Justin Webb has delivered the 2010 John Harvard Memorial Lecture - entitled Ripples from Across the Pond: Can the Special Relationship Survive? - at the Unicorn Theatre.
"It's a huge honour to be involved," said the BBC Today programme presenter who spent eight years as senior correspondent in the USA. The lecture series was founded in 2007 when Southwark and Harvard University celebrated the 400th anniversary of John Harvard's birth.
"John Harvard was baptised in St Saviour's Church which is now Southwark Cathedral in November 1607," said Southwark Council leader Nick Stanton who introduced the speaker at the Unicorn Theatre in Tooley Street on Thursday night.
"America's relationship with the outside world is complex," Justin Webb told the audience of Southwark residents and London-based Americans.
"There is this statistic that people quote endlessly about Americans not having a passport. Americans didn't until recently need a passport to visit Canada, Mexico or the Caribbean.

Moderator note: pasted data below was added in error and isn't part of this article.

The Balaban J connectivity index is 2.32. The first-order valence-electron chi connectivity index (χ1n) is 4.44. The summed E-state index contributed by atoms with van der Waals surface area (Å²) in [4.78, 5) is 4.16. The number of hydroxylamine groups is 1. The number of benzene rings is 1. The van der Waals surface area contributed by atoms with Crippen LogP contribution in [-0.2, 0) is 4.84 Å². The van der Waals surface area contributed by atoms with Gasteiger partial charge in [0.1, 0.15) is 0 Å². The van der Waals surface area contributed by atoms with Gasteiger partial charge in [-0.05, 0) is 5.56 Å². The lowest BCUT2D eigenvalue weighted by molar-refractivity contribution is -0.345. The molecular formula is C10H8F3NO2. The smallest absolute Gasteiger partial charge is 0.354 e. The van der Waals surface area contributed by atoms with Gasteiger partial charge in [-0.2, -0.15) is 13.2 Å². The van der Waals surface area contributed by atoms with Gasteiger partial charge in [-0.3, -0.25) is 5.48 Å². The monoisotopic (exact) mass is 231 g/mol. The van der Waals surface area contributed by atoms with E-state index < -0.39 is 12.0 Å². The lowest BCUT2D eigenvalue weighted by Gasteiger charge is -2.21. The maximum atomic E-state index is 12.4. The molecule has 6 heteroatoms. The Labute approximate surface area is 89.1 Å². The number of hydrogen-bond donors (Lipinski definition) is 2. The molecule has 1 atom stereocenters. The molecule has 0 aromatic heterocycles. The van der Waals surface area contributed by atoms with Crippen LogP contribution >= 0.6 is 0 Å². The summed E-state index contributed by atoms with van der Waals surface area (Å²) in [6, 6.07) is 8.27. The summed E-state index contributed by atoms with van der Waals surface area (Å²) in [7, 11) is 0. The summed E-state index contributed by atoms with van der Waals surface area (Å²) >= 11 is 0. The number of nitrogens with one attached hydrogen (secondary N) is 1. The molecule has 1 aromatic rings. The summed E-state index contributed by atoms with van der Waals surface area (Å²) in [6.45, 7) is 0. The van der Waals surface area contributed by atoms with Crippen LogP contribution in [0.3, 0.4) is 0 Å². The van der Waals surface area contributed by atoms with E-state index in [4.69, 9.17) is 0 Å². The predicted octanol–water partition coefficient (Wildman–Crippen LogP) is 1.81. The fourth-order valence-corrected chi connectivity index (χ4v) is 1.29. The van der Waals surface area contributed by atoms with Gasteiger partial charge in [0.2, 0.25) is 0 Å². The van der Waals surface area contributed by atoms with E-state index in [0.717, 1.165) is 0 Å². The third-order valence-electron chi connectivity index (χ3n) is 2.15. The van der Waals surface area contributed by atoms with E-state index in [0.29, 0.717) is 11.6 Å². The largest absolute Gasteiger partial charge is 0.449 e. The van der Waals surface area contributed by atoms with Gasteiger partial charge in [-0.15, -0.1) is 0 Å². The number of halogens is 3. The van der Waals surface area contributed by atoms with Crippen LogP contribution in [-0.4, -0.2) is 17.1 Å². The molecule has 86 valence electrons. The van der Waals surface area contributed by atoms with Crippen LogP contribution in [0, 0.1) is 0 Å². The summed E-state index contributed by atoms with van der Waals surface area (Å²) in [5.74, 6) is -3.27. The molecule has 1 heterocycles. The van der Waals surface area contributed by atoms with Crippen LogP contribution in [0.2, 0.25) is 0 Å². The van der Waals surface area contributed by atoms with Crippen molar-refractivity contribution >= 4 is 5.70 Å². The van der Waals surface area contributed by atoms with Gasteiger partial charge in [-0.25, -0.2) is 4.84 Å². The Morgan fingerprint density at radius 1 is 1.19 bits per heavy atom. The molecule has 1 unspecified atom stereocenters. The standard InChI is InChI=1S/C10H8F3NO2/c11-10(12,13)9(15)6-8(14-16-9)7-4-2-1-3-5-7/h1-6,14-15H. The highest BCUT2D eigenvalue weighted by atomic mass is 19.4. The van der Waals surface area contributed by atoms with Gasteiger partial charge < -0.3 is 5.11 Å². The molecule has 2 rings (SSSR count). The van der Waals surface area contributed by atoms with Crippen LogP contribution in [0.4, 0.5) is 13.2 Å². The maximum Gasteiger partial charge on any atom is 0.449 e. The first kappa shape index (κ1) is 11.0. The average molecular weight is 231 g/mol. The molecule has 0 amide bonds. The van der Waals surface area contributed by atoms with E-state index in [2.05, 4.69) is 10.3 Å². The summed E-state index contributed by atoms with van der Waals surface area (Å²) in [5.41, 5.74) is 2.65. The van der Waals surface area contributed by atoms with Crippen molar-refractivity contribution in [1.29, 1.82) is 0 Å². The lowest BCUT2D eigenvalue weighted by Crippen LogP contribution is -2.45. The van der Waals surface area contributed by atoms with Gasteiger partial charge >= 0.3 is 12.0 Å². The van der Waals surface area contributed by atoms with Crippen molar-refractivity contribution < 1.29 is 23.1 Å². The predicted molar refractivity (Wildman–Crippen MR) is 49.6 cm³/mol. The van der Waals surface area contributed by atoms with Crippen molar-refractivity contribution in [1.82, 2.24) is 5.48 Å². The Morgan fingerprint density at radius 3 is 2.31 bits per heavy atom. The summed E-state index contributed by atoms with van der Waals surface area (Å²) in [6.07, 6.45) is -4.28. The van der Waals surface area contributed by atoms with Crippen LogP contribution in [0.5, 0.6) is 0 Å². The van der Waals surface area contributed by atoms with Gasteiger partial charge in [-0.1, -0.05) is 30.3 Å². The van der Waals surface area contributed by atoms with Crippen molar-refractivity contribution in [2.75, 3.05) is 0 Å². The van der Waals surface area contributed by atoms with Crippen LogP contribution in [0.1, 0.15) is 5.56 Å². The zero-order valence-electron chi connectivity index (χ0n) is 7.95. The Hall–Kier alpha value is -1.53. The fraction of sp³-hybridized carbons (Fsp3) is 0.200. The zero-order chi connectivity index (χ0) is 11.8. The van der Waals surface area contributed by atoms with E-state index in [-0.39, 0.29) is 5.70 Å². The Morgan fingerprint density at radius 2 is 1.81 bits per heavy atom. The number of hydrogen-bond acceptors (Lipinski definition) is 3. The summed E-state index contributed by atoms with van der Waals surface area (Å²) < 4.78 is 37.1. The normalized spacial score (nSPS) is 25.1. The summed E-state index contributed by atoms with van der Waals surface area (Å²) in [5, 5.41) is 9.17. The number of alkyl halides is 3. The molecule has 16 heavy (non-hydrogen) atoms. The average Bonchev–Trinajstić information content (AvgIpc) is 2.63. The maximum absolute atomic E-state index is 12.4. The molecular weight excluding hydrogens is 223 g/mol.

"America is a hugely outward looking country. In the flyover states you are long way from other parts of the States but there is a genuine interest in the outside world. And there has been a genuine interest in us.
"America has a decision to make over the next few decades. It's a decision that will be made at the time of the Mayflower celebrations [in 2020] when most of Southwark Council will decamp to Massachusetts.
"Is America at its core still centred on the relationship that there was between it and Europe?"
He said that there was a sense that America took on a set of core values brought over on the Mayflower and these have taken up by other settlers as the many immigrants are called.
"There are many Americans who believe that to be the case and there are many Americans who beieve that if that is not the case America will fall apart."
Answering questions from the audience, Justin Webb discussed the influence of American television, the US administration's view of the British Government and the experiences of Americans in London.
"He was educated at St Saviour's Grammar School and Emmanuel College, Cambridge.
Harvard emigrated to the new colony of Massachusetts in 1637 but died a year later aged only 31. Leaving no heirs, he bequeathed half of his estate and his library of 400 volumes to what was then called New College but is now known as Harvard University."
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